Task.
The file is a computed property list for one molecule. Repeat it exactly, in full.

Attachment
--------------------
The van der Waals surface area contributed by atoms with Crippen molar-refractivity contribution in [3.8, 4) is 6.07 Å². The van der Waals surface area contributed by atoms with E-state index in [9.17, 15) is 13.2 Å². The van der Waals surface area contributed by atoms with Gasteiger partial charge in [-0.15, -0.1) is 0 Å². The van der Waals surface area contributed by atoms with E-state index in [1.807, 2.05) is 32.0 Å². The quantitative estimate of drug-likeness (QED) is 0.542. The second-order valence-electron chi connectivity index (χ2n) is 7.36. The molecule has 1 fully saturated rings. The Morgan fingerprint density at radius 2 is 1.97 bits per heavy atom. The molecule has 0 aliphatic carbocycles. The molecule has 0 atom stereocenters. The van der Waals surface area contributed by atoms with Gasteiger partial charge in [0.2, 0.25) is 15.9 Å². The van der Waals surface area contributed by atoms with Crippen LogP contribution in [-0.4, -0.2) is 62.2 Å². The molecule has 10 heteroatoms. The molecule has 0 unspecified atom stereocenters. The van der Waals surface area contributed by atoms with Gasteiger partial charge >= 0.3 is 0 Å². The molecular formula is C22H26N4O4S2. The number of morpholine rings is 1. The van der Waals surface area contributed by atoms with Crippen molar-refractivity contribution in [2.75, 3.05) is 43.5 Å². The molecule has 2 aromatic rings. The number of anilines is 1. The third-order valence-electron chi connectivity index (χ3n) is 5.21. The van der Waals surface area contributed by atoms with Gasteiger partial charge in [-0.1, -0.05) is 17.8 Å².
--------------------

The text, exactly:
The van der Waals surface area contributed by atoms with Crippen molar-refractivity contribution in [3.8, 4) is 6.07 Å². The van der Waals surface area contributed by atoms with E-state index in [9.17, 15) is 13.2 Å². The van der Waals surface area contributed by atoms with Gasteiger partial charge in [-0.15, -0.1) is 0 Å². The van der Waals surface area contributed by atoms with E-state index in [1.807, 2.05) is 32.0 Å². The quantitative estimate of drug-likeness (QED) is 0.542. The second-order valence-electron chi connectivity index (χ2n) is 7.36. The molecule has 1 fully saturated rings. The Morgan fingerprint density at radius 2 is 1.97 bits per heavy atom. The molecule has 0 aliphatic carbocycles. The molecule has 0 atom stereocenters. The van der Waals surface area contributed by atoms with Gasteiger partial charge in [0.2, 0.25) is 15.9 Å². The van der Waals surface area contributed by atoms with Crippen LogP contribution in [-0.4, -0.2) is 62.2 Å². The molecule has 10 heteroatoms. The molecule has 0 unspecified atom stereocenters. The van der Waals surface area contributed by atoms with Gasteiger partial charge >= 0.3 is 0 Å². The molecular formula is C22H26N4O4S2. The number of morpholine rings is 1. The van der Waals surface area contributed by atoms with Crippen molar-refractivity contribution in [2.75, 3.05) is 43.5 Å². The molecule has 2 aromatic rings. The number of anilines is 1. The third-order valence-electron chi connectivity index (χ3n) is 5.21. The van der Waals surface area contributed by atoms with Gasteiger partial charge in [-0.1, -0.05) is 17.8 Å².